Posing as a famous person on social media such as Facebook, Twitter and Instagram is quite simple to do and has proven to be quite lucrative for many scammers who are able to convince unsuspecting victims to rely on the phony accounts. The subject of the most phony celebrity accounts, according to a study by a company called Social Impostor is Brazilian soccer player Neymar with singer/actress Selena Gomez a close second. Social Impostor is a company which works to protect celebrities from misuse of their names on line.
Setting up a social media account is easy to do for a scammer requiring merely a name, a photo and an email address, all of which can be done to make it appear that the account is that of the real celebrity when, in truth it is that of the scammer. Sometimes the scammer will add a middle initial or a slight misspelling of the name of the celebrity to avoid detection as may have been the case with this particular Ellen DeGeneres scam. Despite the efforts of the various social media companies to try to stop this practice, it continues in great numbers. Facebook estimates that there are as many as 60 million phony Facebook accounts including hundreds of its founder Mark Zuckerberg. It tries to remove the accounts when it becomes aware of them, but they spring up soon again.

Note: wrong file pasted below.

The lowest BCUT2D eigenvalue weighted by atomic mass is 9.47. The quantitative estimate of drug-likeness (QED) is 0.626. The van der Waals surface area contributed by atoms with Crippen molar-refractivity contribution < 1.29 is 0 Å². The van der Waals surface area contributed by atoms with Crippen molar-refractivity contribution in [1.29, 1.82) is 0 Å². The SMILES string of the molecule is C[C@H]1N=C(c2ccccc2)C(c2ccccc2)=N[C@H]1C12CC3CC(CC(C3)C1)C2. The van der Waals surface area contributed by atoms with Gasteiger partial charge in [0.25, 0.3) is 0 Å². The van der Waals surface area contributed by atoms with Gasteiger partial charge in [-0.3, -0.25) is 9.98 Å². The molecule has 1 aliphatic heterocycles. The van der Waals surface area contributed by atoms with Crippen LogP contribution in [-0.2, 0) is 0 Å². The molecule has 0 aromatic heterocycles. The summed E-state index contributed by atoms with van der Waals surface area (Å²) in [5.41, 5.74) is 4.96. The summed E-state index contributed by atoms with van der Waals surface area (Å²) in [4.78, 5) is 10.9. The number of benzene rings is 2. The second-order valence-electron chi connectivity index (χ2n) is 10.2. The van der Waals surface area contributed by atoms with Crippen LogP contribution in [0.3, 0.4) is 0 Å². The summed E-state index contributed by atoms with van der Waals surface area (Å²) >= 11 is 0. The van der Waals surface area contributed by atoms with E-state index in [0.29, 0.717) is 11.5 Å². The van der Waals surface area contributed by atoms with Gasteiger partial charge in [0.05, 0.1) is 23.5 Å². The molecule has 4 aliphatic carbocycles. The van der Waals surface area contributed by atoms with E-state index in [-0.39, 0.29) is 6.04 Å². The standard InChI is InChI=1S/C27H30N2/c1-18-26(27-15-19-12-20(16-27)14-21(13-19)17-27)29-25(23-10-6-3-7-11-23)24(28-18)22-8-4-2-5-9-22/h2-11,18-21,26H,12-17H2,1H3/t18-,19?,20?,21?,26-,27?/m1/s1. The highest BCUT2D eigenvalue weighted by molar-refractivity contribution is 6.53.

To combat this scam Twitter, Facebook and Instagram have all set up verification programs that provide for verification that the account is a legitimate one and then provide a badge or other symbol to indicate to everyone that the account is indeed a legitimate account. Now scammers are taking advantage of this and sending messages or emails that purport to come from Twitter, Facebook or Instagram indicating that there is a problem with your status and that unless you appeal, you will lose your verified account status. A link or download is provided for you to start the appeals process, but if you click on the link or download the attachment you will end up downloading malware that will steal your data from your device and put you in jeopardy of identity theft.
As always, whenever you get an email, text message or a DM on your social media account you can never be sure who is actually contacting you and so you should never click on a link, download an attachment or provide personal information unless you have absolutely confirmed that the communication is legitimate. Twitter, for example never sends emails with attachments. If you get such a communication and believe that it may be legitimate, your best course of action is to contact the particular social media directly at an email address that you know is accurate to determine if the communication was legitimate. You should also review the terms and conditions of the particular verification program for the social media where you have a verified account. They differ from social media to social media.
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